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Hyde Park Winter Wonderland Intros NFC-Enabled Season Pass

Any of the event's 3.7 million attendees who want to try out the 70 amusement park rides can purchase NFC-enabled passes that will allow them to simply tap a card at each ride to gain entrance, rather than buying and handling paper tokens.
By Claire Swedberg
Nov 20, 2019

Each Christmas season, London's Hyde Park offers one of the most well-attended festivals in the world. With attractions from across Europe that include rides, live shows and a market, Hyde Park Winter Wonderland has attracted 14 million visitors since opening in 2007. There's no cost to visit, but there are many attractions at which visitors can spend money. When it comes to charging for specific attractions like rides, the program has traditionally relied on paper tokens, meaning visitors queue up to buy tokens, then line up again for the actual ride.

This year, visitors will be able to employ a reusable Near Field Communication (NFC)-enabled season pass to pay for any of 70 different rides. With the NFC card, they can purchase seasonal access to rides, wait in fewer queues by eliminating the need for tokens, and purchase gift cards, or buy passes for family members, to make ride access more convenient. The solution, first deployed on a smaller scale in 2018, is provided by the program organizer, IMG, using RFID technology and software from Montreal-based Connect&Go.

Each year, Hyde Park Winter Wonderland receives approximately 3.7 million visitors. It includes an ice rink, food and beverages from 600 vendors, ice sculpting workshops, a Paddington On Ice performance, and a circus megadome, as well as rides ranging from a Ferris wheel to multiple roller coasters. Traditionally, visitors purchased paper tokens that could be used on the rides, which they presented to the ride operators, who could then charge IMG according to the number of riders. The paper tokens will still be available to those who want to buy them onsite via cash or credit card, but visitors will now have another option in the Ride Pass.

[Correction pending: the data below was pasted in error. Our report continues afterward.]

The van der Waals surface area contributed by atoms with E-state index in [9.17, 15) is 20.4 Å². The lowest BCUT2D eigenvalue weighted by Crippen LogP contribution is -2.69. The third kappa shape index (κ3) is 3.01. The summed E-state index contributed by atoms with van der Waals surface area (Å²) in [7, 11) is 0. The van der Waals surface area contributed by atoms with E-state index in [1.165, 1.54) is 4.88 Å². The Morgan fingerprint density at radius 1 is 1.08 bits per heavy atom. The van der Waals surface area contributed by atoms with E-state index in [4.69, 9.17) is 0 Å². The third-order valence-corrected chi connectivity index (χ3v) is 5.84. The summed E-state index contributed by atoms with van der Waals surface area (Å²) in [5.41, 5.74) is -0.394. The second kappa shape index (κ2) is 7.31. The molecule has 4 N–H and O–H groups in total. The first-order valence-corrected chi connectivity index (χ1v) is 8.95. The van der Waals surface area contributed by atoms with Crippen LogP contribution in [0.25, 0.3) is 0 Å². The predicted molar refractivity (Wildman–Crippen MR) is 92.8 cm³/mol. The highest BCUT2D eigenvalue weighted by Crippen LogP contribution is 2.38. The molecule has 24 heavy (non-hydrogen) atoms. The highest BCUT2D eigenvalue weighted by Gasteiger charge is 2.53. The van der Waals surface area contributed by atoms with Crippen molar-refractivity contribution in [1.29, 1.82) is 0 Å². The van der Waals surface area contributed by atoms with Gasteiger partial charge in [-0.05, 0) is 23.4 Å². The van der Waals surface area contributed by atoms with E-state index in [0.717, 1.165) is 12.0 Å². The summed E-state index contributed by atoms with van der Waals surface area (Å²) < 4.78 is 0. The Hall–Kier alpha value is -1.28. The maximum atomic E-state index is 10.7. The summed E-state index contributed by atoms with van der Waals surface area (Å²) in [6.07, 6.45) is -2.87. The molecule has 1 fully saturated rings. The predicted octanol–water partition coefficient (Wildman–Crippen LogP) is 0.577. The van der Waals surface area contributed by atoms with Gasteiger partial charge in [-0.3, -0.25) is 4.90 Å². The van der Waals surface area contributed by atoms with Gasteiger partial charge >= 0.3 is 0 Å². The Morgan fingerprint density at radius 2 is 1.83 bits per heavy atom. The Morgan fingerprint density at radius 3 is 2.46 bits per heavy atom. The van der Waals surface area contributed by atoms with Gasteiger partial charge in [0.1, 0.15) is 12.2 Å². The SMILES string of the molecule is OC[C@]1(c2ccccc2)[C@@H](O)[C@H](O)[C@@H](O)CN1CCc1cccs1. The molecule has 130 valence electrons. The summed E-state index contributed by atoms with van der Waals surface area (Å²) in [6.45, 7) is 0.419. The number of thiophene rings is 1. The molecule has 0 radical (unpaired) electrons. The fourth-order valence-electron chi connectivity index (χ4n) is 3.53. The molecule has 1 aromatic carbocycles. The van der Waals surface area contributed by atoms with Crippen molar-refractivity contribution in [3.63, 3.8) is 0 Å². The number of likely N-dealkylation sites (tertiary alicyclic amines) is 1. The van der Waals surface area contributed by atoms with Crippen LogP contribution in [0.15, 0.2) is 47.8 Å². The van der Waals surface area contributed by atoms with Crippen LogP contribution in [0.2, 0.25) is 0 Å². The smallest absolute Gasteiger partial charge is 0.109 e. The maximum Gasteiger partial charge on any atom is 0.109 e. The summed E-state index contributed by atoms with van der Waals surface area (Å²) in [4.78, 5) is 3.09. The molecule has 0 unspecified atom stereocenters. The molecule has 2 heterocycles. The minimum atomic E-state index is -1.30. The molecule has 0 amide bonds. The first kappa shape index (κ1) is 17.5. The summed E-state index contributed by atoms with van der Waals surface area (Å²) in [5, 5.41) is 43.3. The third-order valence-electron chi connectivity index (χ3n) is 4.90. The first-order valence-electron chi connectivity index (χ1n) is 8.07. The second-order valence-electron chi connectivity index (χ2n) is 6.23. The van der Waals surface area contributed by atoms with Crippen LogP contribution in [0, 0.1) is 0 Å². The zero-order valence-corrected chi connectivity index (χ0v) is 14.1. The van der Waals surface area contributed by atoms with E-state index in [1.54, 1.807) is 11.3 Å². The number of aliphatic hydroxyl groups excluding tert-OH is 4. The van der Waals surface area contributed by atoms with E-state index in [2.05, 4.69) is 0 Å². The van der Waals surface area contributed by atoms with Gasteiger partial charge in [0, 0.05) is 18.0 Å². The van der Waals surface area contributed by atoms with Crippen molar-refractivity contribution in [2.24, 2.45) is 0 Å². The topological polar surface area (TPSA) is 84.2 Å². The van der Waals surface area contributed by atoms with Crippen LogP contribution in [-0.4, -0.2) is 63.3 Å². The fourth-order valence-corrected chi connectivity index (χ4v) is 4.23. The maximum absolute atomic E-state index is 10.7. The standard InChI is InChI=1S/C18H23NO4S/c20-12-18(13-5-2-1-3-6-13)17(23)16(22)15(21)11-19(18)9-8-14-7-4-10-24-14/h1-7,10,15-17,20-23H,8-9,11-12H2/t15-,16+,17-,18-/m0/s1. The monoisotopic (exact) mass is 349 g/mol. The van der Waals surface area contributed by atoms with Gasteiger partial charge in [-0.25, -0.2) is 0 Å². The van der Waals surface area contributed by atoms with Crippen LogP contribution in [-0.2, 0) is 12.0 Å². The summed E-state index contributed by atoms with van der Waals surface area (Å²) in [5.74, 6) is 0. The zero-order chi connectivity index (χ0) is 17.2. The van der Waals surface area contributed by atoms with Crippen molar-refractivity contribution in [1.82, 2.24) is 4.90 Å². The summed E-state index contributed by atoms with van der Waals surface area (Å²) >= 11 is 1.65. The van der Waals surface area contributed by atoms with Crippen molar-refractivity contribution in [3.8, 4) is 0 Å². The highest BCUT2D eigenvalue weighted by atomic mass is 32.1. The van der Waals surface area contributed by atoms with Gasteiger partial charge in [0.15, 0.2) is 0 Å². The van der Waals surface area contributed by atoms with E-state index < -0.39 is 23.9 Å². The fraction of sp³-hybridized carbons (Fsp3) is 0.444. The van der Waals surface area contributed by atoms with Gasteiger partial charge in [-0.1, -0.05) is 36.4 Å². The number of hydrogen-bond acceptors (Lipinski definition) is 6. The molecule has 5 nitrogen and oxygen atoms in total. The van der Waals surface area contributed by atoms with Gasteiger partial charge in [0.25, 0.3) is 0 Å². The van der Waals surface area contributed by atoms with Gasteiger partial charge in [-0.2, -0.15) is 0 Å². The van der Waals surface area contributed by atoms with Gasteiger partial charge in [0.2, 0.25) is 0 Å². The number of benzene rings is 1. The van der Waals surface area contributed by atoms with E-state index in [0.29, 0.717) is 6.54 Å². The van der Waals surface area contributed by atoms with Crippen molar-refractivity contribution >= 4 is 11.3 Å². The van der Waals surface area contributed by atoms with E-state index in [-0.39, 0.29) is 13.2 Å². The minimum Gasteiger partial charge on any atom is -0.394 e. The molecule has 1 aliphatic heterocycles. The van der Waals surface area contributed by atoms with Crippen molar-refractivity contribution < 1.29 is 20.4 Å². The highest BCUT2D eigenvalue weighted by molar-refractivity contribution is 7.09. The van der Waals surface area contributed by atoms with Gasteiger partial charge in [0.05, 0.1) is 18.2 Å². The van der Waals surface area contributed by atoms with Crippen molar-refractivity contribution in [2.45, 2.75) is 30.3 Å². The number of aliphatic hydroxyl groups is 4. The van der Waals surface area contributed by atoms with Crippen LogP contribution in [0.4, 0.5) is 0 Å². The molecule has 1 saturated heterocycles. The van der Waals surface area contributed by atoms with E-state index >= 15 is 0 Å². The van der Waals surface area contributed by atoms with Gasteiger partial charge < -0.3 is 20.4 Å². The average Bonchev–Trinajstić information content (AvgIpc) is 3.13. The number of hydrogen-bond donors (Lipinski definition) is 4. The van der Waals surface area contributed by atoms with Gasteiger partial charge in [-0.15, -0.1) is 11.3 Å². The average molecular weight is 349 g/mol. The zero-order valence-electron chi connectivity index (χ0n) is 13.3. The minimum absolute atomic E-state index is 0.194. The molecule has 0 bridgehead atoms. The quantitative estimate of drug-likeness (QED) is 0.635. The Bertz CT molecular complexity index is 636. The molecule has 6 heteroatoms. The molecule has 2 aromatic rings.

The technology deployment launched last year as the Coaster Pass, a card that could only be used on the nine roller coasters, according to Richard Guest-Gornall, IMG's VP of arts and entertainment events. The technology consisted of credit-card-sized cards provided by Connect&Go, with built-in 13.56 MHz NFC tags compliant with the ISO 14443 standard. Operators at the rides used Connect&Go's Caterpillar Android-based RIFD reader to capture tag ID numbers, says Anthony Palermo, a co-founder of Connect&Go.

The technology seemed to be well-received, Guest-Gornall says. "The main criticism," he recalls, "was that it was only used on nine rides and they wanted it to be available on all the rides." So this year, the system is being used similarly to how the Coaster Card worked, but the new card will work with all 70 rides.

USER COMMENTS

Colin Carter 2019-11-21 11:38:49 AM
What happens to the 3.7million passes after use? Here in the UK I've been told that RFID tags (other than those in payment cards) need WEEE labelling on the items incorporating them and are to be treated as Waste Electrical and Electronic Equipment...

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